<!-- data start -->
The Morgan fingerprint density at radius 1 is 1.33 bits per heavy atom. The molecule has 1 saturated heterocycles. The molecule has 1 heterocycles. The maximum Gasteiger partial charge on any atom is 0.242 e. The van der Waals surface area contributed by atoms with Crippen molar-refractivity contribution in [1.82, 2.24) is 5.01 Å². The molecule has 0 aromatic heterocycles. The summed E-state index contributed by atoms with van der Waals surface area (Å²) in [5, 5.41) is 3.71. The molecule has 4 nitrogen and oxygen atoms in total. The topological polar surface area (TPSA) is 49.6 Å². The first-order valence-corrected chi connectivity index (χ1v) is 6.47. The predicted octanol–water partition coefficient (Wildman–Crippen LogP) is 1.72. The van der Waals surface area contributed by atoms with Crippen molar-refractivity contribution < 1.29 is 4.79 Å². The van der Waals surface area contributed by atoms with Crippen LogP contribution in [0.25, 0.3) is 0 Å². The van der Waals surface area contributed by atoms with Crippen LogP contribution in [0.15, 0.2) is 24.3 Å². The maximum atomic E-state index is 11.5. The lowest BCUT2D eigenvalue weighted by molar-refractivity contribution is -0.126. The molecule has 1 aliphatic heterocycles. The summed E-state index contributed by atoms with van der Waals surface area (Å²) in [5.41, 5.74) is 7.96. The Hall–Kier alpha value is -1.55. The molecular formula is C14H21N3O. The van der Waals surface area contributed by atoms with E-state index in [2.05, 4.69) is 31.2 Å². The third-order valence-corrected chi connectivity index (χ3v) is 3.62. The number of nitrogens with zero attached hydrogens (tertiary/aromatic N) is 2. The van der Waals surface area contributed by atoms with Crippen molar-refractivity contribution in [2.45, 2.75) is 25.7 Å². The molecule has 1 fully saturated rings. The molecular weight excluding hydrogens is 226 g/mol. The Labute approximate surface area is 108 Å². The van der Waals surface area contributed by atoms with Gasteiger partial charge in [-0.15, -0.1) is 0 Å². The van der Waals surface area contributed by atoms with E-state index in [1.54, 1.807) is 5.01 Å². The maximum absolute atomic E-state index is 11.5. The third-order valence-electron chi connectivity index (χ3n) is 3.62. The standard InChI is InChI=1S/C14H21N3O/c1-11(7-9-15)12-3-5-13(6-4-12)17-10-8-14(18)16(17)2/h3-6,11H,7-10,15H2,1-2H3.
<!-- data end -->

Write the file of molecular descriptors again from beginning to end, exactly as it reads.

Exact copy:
The Morgan fingerprint density at radius 1 is 1.33 bits per heavy atom. The molecule has 1 saturated heterocycles. The molecule has 1 heterocycles. The maximum Gasteiger partial charge on any atom is 0.242 e. The van der Waals surface area contributed by atoms with Crippen molar-refractivity contribution in [1.82, 2.24) is 5.01 Å². The molecule has 0 aromatic heterocycles. The summed E-state index contributed by atoms with van der Waals surface area (Å²) in [5, 5.41) is 3.71. The molecule has 4 nitrogen and oxygen atoms in total. The topological polar surface area (TPSA) is 49.6 Å². The first-order valence-corrected chi connectivity index (χ1v) is 6.47. The predicted octanol–water partition coefficient (Wildman–Crippen LogP) is 1.72. The van der Waals surface area contributed by atoms with Crippen molar-refractivity contribution < 1.29 is 4.79 Å². The van der Waals surface area contributed by atoms with Crippen LogP contribution in [0.25, 0.3) is 0 Å². The van der Waals surface area contributed by atoms with Crippen LogP contribution in [0.15, 0.2) is 24.3 Å². The maximum atomic E-state index is 11.5. The lowest BCUT2D eigenvalue weighted by molar-refractivity contribution is -0.126. The molecule has 1 aliphatic heterocycles. The summed E-state index contributed by atoms with van der Waals surface area (Å²) in [5.41, 5.74) is 7.96. The Hall–Kier alpha value is -1.55. The molecular formula is C14H21N3O. The van der Waals surface area contributed by atoms with E-state index in [2.05, 4.69) is 31.2 Å². The third-order valence-corrected chi connectivity index (χ3v) is 3.62. The number of nitrogens with zero attached hydrogens (tertiary/aromatic N) is 2. The van der Waals surface area contributed by atoms with Crippen molar-refractivity contribution in [2.45, 2.75) is 25.7 Å². The molecule has 1 fully saturated rings. The molecular weight excluding hydrogens is 226 g/mol. The Labute approximate surface area is 108 Å². The van der Waals surface area contributed by atoms with Gasteiger partial charge in [-0.15, -0.1) is 0 Å². The van der Waals surface area contributed by atoms with E-state index in [1.54, 1.807) is 5.01 Å². The maximum absolute atomic E-state index is 11.5. The third-order valence-electron chi connectivity index (χ3n) is 3.62. The standard InChI is InChI=1S/C14H21N3O/c1-11(7-9-15)12-3-5-13(6-4-12)17-10-8-14(18)16(17)2/h3-6,11H,7-10,15H2,1-2H3.